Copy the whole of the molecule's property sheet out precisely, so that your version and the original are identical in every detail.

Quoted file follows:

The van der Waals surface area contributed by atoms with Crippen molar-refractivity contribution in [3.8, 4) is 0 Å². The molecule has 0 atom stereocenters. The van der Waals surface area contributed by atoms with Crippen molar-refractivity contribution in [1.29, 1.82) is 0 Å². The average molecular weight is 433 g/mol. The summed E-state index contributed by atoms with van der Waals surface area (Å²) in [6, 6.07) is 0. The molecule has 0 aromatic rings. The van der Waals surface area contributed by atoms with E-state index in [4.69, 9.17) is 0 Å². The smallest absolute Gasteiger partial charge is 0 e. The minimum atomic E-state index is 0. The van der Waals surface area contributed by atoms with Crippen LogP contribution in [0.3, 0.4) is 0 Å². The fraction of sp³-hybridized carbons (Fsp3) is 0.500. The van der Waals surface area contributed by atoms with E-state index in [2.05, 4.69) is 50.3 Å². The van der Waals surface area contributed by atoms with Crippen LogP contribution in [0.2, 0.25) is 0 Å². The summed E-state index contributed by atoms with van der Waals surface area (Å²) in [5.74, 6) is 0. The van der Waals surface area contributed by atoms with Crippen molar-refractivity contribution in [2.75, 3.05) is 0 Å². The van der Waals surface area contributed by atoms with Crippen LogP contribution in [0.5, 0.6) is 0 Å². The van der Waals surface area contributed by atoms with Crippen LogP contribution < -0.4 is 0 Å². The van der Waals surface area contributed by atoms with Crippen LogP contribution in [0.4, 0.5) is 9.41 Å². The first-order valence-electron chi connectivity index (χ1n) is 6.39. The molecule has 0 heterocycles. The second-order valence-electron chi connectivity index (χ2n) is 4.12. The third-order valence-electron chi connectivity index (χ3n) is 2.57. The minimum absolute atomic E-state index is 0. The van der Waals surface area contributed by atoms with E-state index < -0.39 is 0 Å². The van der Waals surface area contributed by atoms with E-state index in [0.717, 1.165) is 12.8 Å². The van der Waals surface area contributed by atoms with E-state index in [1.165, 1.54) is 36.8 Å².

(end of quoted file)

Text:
The van der Waals surface area contributed by atoms with Crippen molar-refractivity contribution in [3.8, 4) is 0 Å². The molecule has 0 atom stereocenters. The van der Waals surface area contributed by atoms with Crippen molar-refractivity contribution in [1.29, 1.82) is 0 Å². The average molecular weight is 433 g/mol. The summed E-state index contributed by atoms with van der Waals surface area (Å²) in [6, 6.07) is 0. The molecule has 0 aromatic rings. The van der Waals surface area contributed by atoms with E-state index in [4.69, 9.17) is 0 Å². The smallest absolute Gasteiger partial charge is 0 e. The minimum atomic E-state index is 0. The van der Waals surface area contributed by atoms with Crippen LogP contribution in [0.3, 0.4) is 0 Å². The fraction of sp³-hybridized carbons (Fsp3) is 0.500. The van der Waals surface area contributed by atoms with E-state index in [2.05, 4.69) is 50.3 Å². The van der Waals surface area contributed by atoms with Crippen LogP contribution in [0.2, 0.25) is 0 Å². The summed E-state index contributed by atoms with van der Waals surface area (Å²) in [5.74, 6) is 0. The van der Waals surface area contributed by atoms with Crippen molar-refractivity contribution in [2.75, 3.05) is 0 Å². The van der Waals surface area contributed by atoms with Crippen LogP contribution in [0.5, 0.6) is 0 Å². The van der Waals surface area contributed by atoms with Crippen LogP contribution < -0.4 is 0 Å². The van der Waals surface area contributed by atoms with Crippen LogP contribution in [0.4, 0.5) is 9.41 Å². The first-order valence-electron chi connectivity index (χ1n) is 6.39. The molecule has 0 heterocycles. The second-order valence-electron chi connectivity index (χ2n) is 4.12. The third-order valence-electron chi connectivity index (χ3n) is 2.57. The minimum absolute atomic E-state index is 0. The van der Waals surface area contributed by atoms with E-state index < -0.39 is 0 Å². The van der Waals surface area contributed by atoms with E-state index in [0.717, 1.165) is 12.8 Å². The van der Waals surface area contributed by atoms with E-state index in [1.165, 1.54) is 36.8 Å².